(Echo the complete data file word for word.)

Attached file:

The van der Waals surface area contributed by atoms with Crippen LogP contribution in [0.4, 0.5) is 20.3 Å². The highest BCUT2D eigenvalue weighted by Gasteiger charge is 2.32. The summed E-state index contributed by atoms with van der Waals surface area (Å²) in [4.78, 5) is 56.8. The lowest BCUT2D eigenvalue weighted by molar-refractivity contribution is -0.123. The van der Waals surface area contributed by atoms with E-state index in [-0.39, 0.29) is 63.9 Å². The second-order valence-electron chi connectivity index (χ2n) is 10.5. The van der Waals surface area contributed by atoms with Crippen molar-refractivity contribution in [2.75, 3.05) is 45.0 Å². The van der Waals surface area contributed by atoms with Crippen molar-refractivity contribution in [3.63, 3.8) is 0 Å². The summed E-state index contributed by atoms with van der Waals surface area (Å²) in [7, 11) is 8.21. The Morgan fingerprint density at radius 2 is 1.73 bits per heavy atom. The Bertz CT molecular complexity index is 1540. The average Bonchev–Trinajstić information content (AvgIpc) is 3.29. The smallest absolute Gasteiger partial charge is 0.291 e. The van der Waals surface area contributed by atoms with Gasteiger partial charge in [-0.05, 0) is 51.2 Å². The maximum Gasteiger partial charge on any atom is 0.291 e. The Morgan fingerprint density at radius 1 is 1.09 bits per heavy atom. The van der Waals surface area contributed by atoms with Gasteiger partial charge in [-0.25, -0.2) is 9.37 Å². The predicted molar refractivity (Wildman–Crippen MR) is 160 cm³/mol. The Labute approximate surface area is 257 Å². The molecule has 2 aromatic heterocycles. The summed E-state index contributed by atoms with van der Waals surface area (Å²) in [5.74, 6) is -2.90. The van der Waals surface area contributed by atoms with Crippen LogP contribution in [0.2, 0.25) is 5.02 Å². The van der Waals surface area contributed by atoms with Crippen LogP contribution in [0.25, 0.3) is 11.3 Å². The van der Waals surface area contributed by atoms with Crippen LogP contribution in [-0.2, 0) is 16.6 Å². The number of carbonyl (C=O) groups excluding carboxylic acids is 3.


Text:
The van der Waals surface area contributed by atoms with Crippen LogP contribution in [0.4, 0.5) is 20.3 Å². The highest BCUT2D eigenvalue weighted by Gasteiger charge is 2.32. The summed E-state index contributed by atoms with van der Waals surface area (Å²) in [4.78, 5) is 56.8. The lowest BCUT2D eigenvalue weighted by molar-refractivity contribution is -0.123. The van der Waals surface area contributed by atoms with E-state index in [-0.39, 0.29) is 63.9 Å². The second-order valence-electron chi connectivity index (χ2n) is 10.5. The van der Waals surface area contributed by atoms with Crippen molar-refractivity contribution in [2.75, 3.05) is 45.0 Å². The van der Waals surface area contributed by atoms with Crippen molar-refractivity contribution in [3.63, 3.8) is 0 Å². The summed E-state index contributed by atoms with van der Waals surface area (Å²) in [7, 11) is 8.21. The Morgan fingerprint density at radius 2 is 1.73 bits per heavy atom. The Bertz CT molecular complexity index is 1540. The average Bonchev–Trinajstić information content (AvgIpc) is 3.29. The smallest absolute Gasteiger partial charge is 0.291 e. The van der Waals surface area contributed by atoms with Gasteiger partial charge in [-0.05, 0) is 51.2 Å². The maximum Gasteiger partial charge on any atom is 0.291 e. The Morgan fingerprint density at radius 1 is 1.09 bits per heavy atom. The van der Waals surface area contributed by atoms with Gasteiger partial charge in [-0.25, -0.2) is 9.37 Å². The predicted molar refractivity (Wildman–Crippen MR) is 160 cm³/mol. The Labute approximate surface area is 257 Å². The molecule has 2 aromatic heterocycles. The summed E-state index contributed by atoms with van der Waals surface area (Å²) in [5.74, 6) is -2.90. The van der Waals surface area contributed by atoms with Crippen LogP contribution in [0.2, 0.25) is 5.02 Å². The van der Waals surface area contributed by atoms with Crippen LogP contribution in [0.25, 0.3) is 11.3 Å². The van der Waals surface area contributed by atoms with Crippen LogP contribution in [-0.2, 0) is 16.6 Å². The number of carbonyl (C=O) groups excluding carboxylic acids is 3.